ecology, in Hungary. Can it possibly be that Markaryan’s, and Armenia’s
representation was selected merely because she has a Hungarian stamp in her

Of course it seems absurd. But in the absence of information, we are left to

No doubt, “environment” will have a role in the Budapest trial. It is likely
to be an environment bristling with slander, innuendo and attacks on
nationality from both sides. We hope, nonetheless, that Armenia’s counsel
has not been sent for her knowledge of enviro-law, but that she truly is a
secret weapon, worthy of secrecy.

For it is clear that our neighbors are sparing no effort and means preparing
for trial in Budapest. Head of the World Azerbaijani Congress expressed
readiness to hire the best lawyer in Europe for defending the “national
hero”. Notorious Azeri businessman Fizuli Mamedov (nicknamed Al Capone) has
offered to finance all actions of defense. At the same time, Azerbaijan is
providing the Hungarians with their peculiar history of the Karabakh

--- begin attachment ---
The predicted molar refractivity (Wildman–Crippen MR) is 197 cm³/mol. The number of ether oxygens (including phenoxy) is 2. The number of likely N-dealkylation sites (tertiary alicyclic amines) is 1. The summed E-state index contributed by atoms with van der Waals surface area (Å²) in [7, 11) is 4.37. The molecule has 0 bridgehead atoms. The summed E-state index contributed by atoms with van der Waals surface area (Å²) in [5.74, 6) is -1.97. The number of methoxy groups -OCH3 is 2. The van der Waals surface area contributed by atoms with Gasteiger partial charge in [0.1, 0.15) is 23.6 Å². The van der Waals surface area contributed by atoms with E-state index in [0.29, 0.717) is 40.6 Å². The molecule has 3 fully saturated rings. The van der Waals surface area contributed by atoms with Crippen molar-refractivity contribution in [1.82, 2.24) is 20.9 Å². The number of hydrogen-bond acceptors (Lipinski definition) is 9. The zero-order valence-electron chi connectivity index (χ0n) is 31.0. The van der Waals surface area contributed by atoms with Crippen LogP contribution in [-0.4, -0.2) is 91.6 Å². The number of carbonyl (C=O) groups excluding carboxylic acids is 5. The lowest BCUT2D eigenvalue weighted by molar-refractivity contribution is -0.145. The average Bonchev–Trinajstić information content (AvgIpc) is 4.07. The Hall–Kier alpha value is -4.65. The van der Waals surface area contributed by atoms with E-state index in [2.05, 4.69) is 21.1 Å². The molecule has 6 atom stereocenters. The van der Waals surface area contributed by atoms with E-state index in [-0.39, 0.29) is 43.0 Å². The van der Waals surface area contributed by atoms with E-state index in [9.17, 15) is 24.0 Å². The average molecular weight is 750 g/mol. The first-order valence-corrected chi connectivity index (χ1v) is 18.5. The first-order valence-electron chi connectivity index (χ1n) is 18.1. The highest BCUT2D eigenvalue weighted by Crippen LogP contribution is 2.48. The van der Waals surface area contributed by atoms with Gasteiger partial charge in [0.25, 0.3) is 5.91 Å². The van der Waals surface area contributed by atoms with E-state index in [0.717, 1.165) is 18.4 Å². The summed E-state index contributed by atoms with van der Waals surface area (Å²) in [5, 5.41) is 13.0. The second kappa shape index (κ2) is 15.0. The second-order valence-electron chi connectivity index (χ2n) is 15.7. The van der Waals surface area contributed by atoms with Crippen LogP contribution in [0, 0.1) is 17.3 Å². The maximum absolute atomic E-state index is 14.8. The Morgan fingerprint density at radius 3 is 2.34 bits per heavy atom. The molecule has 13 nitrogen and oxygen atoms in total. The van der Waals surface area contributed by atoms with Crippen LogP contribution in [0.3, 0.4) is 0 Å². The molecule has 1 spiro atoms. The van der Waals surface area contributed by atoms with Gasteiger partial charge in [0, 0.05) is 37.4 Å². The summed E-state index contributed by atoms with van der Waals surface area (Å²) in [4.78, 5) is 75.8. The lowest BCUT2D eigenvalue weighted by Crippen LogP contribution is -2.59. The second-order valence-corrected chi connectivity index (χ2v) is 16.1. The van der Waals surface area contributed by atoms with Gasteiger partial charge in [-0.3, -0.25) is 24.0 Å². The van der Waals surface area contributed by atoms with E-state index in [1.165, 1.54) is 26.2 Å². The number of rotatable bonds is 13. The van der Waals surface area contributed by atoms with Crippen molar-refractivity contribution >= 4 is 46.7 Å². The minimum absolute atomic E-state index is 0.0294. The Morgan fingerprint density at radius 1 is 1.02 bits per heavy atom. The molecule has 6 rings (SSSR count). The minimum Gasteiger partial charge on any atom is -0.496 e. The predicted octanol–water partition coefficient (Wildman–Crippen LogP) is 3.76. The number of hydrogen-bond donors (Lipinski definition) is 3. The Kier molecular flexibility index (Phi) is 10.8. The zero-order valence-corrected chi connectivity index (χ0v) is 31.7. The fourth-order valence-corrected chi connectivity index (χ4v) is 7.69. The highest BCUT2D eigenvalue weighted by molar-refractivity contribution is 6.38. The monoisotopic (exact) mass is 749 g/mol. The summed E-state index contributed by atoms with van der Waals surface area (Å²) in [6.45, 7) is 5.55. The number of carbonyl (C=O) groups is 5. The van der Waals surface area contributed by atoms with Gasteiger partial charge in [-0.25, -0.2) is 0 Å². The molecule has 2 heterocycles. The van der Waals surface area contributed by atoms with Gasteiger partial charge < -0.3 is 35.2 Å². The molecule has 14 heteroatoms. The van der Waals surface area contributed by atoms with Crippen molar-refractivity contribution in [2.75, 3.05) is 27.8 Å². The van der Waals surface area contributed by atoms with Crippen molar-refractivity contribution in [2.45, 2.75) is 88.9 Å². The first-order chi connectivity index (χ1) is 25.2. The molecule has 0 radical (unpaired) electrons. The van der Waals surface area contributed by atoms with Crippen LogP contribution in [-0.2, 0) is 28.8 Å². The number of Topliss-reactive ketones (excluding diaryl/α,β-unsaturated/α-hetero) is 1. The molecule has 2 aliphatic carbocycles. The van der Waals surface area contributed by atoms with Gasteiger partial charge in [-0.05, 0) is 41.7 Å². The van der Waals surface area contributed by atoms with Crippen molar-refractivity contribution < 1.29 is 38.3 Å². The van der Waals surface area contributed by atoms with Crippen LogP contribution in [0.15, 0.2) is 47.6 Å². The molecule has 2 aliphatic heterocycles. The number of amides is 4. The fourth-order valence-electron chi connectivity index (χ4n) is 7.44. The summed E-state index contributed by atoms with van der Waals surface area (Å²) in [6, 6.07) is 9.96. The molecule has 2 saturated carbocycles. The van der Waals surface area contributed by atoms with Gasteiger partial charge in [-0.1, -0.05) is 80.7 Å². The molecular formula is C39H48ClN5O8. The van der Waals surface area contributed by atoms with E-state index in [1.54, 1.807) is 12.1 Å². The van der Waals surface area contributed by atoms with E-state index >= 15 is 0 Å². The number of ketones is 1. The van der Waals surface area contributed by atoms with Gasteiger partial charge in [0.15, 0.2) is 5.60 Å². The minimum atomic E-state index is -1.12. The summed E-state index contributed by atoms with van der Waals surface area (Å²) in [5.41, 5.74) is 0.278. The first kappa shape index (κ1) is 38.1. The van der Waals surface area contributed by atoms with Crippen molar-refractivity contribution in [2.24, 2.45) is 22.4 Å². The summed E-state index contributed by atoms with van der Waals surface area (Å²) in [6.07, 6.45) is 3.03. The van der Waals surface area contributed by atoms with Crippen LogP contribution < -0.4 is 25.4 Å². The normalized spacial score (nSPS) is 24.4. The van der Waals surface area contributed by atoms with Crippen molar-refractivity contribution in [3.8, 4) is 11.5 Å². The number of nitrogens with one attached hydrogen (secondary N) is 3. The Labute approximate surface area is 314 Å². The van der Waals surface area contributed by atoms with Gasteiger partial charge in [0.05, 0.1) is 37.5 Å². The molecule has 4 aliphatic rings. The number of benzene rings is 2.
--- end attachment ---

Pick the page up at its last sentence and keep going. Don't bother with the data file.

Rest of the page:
What will be Armenia’s answer? What will our government’s mouthpiece be able
to do for protecting legal successors of Gurgen Markaryan and,
correspondingly, national dignity?

We wonder. And worry. Days into preparation for the trial, the coalition of
lawyers assisting Vardanyan complained they hadn’t yet even received the
Hungarian Criminal Code. They said the Ministry of Foreign Affairs is late
with translation. They also complained that Armenia’s lead lawyer Vardanyan,
did not even have a laptop computer or roaming services on her mobile
phone – conditions that make communication a distraction if not an outright

Internal concern over the latest opposition activity has shoved this
internationally-significant trial down the list of priorities set in

Among the many questions we have about the personnel charged with defending
an officer’s rights and a republic’s name, none is more crucial than a
question that lingers while others, too, are unanswered:

Is this the best our government can do? And isn’t it worth the attention of
the public, even while Yerevan’s attention is on political rumbling?

From: Emil Lazarian | Ararat NewsPress

Emil Lazarian

“I should like to see any power of the world destroy this race, this small tribe of unimportant people, whose wars have all been fought and lost, whose structures have crumbled, literature is unread, music is unheard, and prayers are no more answered. Go ahead, destroy Armenia . See if you can do it. Send them into the desert without bread or water. Burn their homes and churches. Then see if they will not laugh, sing and pray again. For when two of them meet anywhere in the world, see if they will not create a New Armenia.” - WS